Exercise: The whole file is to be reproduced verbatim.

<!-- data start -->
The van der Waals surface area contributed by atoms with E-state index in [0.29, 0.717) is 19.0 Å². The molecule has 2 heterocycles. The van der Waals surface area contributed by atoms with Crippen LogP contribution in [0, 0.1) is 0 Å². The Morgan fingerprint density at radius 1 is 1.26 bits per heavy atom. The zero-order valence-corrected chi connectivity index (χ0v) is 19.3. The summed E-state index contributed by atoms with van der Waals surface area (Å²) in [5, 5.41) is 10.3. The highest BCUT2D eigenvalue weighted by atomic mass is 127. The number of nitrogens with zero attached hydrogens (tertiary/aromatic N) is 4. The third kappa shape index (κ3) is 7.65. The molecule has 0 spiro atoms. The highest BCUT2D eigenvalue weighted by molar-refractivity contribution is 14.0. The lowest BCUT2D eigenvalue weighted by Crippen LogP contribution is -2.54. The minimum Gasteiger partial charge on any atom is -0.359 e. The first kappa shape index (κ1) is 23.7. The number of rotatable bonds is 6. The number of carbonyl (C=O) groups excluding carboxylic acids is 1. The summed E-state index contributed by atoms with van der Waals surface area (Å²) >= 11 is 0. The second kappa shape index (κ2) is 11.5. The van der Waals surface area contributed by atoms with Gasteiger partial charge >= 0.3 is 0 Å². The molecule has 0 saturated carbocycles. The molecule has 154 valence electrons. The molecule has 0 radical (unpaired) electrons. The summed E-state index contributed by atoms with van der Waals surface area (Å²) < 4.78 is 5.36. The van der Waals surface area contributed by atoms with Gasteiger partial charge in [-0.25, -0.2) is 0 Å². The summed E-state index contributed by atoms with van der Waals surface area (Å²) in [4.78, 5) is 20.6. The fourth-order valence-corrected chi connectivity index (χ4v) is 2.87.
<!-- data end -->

The van der Waals surface area contributed by atoms with E-state index in [0.29, 0.717) is 19.0 Å². The molecule has 2 heterocycles. The van der Waals surface area contributed by atoms with Crippen LogP contribution in [0, 0.1) is 0 Å². The Morgan fingerprint density at radius 1 is 1.26 bits per heavy atom. The zero-order valence-corrected chi connectivity index (χ0v) is 19.3. The summed E-state index contributed by atoms with van der Waals surface area (Å²) in [5, 5.41) is 10.3. The highest BCUT2D eigenvalue weighted by atomic mass is 127. The number of nitrogens with zero attached hydrogens (tertiary/aromatic N) is 4. The third kappa shape index (κ3) is 7.65. The molecule has 0 spiro atoms. The highest BCUT2D eigenvalue weighted by molar-refractivity contribution is 14.0. The lowest BCUT2D eigenvalue weighted by Crippen LogP contribution is -2.54. The minimum Gasteiger partial charge on any atom is -0.359 e. The first kappa shape index (κ1) is 23.7. The number of rotatable bonds is 6. The number of carbonyl (C=O) groups excluding carboxylic acids is 1. The summed E-state index contributed by atoms with van der Waals surface area (Å²) >= 11 is 0. The second kappa shape index (κ2) is 11.5. The van der Waals surface area contributed by atoms with Gasteiger partial charge >= 0.3 is 0 Å². The molecule has 0 saturated carbocycles. The molecule has 154 valence electrons. The molecule has 0 radical (unpaired) electrons. The summed E-state index contributed by atoms with van der Waals surface area (Å²) < 4.78 is 5.36. The van der Waals surface area contributed by atoms with Gasteiger partial charge in [-0.25, -0.2) is 0 Å². The summed E-state index contributed by atoms with van der Waals surface area (Å²) in [4.78, 5) is 20.6. The fourth-order valence-corrected chi connectivity index (χ4v) is 2.87.